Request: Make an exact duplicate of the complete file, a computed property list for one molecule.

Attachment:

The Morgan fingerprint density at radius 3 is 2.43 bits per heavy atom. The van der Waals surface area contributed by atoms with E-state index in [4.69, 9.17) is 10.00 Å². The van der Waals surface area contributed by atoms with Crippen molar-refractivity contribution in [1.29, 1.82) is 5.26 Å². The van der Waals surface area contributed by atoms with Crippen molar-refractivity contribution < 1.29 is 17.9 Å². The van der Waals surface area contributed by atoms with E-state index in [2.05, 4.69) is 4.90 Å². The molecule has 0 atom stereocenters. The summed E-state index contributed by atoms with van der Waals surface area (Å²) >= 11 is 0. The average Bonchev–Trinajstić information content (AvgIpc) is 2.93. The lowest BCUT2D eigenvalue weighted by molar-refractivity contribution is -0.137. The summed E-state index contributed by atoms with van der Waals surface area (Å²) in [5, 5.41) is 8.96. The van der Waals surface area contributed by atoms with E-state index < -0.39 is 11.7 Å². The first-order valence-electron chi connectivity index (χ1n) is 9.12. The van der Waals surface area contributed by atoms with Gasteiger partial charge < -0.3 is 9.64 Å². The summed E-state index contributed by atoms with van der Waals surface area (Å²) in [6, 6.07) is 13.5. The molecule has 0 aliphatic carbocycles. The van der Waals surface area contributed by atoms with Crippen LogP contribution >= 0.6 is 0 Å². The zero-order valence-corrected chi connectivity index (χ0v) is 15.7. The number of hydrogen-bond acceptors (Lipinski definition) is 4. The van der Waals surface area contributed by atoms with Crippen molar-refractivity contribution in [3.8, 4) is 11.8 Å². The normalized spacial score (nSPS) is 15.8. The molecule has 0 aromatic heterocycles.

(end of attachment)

The Morgan fingerprint density at radius 3 is 2.43 bits per heavy atom. The van der Waals surface area contributed by atoms with E-state index in [4.69, 9.17) is 10.00 Å². The van der Waals surface area contributed by atoms with Crippen molar-refractivity contribution in [1.29, 1.82) is 5.26 Å². The van der Waals surface area contributed by atoms with Crippen molar-refractivity contribution < 1.29 is 17.9 Å². The van der Waals surface area contributed by atoms with E-state index in [2.05, 4.69) is 4.90 Å². The molecule has 0 atom stereocenters. The summed E-state index contributed by atoms with van der Waals surface area (Å²) >= 11 is 0. The average Bonchev–Trinajstić information content (AvgIpc) is 2.93. The lowest BCUT2D eigenvalue weighted by molar-refractivity contribution is -0.137. The summed E-state index contributed by atoms with van der Waals surface area (Å²) in [5, 5.41) is 8.96. The van der Waals surface area contributed by atoms with E-state index < -0.39 is 11.7 Å². The first-order valence-electron chi connectivity index (χ1n) is 9.12. The van der Waals surface area contributed by atoms with Gasteiger partial charge < -0.3 is 9.64 Å². The summed E-state index contributed by atoms with van der Waals surface area (Å²) in [6, 6.07) is 13.5. The molecule has 0 aliphatic carbocycles. The van der Waals surface area contributed by atoms with Crippen LogP contribution >= 0.6 is 0 Å². The zero-order valence-corrected chi connectivity index (χ0v) is 15.7. The number of hydrogen-bond acceptors (Lipinski definition) is 4. The van der Waals surface area contributed by atoms with Crippen molar-refractivity contribution in [3.8, 4) is 11.8 Å². The normalized spacial score (nSPS) is 15.8. The molecule has 0 aromatic heterocycles.